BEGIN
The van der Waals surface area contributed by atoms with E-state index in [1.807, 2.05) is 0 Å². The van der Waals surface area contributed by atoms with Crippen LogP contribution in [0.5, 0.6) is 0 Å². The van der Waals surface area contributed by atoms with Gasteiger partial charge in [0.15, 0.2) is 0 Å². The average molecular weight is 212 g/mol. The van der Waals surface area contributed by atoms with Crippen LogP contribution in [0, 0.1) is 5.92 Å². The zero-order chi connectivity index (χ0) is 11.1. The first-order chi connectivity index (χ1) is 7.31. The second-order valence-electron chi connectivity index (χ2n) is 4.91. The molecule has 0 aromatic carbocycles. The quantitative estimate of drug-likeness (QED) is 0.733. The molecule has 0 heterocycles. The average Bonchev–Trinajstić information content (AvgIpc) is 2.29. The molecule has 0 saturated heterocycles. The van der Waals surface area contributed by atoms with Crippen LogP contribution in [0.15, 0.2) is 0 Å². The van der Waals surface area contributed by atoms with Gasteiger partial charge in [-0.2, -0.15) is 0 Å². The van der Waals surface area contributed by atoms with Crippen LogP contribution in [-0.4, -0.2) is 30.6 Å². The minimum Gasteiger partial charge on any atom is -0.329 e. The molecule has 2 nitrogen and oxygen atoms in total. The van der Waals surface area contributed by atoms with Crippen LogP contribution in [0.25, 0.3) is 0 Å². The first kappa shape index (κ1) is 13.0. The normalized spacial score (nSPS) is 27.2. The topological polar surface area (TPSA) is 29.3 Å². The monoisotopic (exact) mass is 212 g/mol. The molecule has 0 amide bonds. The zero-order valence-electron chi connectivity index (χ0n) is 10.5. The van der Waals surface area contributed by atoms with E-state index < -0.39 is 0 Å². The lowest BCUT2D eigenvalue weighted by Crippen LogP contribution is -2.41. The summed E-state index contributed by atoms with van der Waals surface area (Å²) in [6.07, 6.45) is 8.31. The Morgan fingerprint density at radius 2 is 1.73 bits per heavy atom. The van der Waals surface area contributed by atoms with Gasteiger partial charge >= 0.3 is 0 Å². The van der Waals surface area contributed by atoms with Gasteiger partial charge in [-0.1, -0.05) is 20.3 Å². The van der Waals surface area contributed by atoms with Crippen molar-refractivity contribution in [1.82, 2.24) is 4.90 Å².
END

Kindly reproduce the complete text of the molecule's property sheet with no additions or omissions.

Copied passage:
The van der Waals surface area contributed by atoms with E-state index in [1.807, 2.05) is 0 Å². The van der Waals surface area contributed by atoms with Crippen LogP contribution in [0.5, 0.6) is 0 Å². The van der Waals surface area contributed by atoms with Gasteiger partial charge in [0.15, 0.2) is 0 Å². The average molecular weight is 212 g/mol. The van der Waals surface area contributed by atoms with Crippen LogP contribution in [0, 0.1) is 5.92 Å². The zero-order chi connectivity index (χ0) is 11.1. The first-order chi connectivity index (χ1) is 7.31. The second-order valence-electron chi connectivity index (χ2n) is 4.91. The molecule has 0 aromatic carbocycles. The quantitative estimate of drug-likeness (QED) is 0.733. The molecule has 0 heterocycles. The average Bonchev–Trinajstić information content (AvgIpc) is 2.29. The molecule has 0 saturated heterocycles. The van der Waals surface area contributed by atoms with Crippen LogP contribution in [0.15, 0.2) is 0 Å². The van der Waals surface area contributed by atoms with Gasteiger partial charge in [-0.2, -0.15) is 0 Å². The van der Waals surface area contributed by atoms with Crippen LogP contribution in [-0.4, -0.2) is 30.6 Å². The minimum Gasteiger partial charge on any atom is -0.329 e. The molecule has 2 nitrogen and oxygen atoms in total. The van der Waals surface area contributed by atoms with Crippen LogP contribution in [0.25, 0.3) is 0 Å². The first kappa shape index (κ1) is 13.0. The normalized spacial score (nSPS) is 27.2. The topological polar surface area (TPSA) is 29.3 Å². The monoisotopic (exact) mass is 212 g/mol. The molecule has 0 amide bonds. The zero-order valence-electron chi connectivity index (χ0n) is 10.5. The van der Waals surface area contributed by atoms with E-state index < -0.39 is 0 Å². The lowest BCUT2D eigenvalue weighted by Crippen LogP contribution is -2.41. The summed E-state index contributed by atoms with van der Waals surface area (Å²) in [6.07, 6.45) is 8.31. The Morgan fingerprint density at radius 2 is 1.73 bits per heavy atom. The van der Waals surface area contributed by atoms with Gasteiger partial charge >= 0.3 is 0 Å². The van der Waals surface area contributed by atoms with Gasteiger partial charge in [-0.1, -0.05) is 20.3 Å². The van der Waals surface area contributed by atoms with Crippen molar-refractivity contribution in [1.82, 2.24) is 4.90 Å².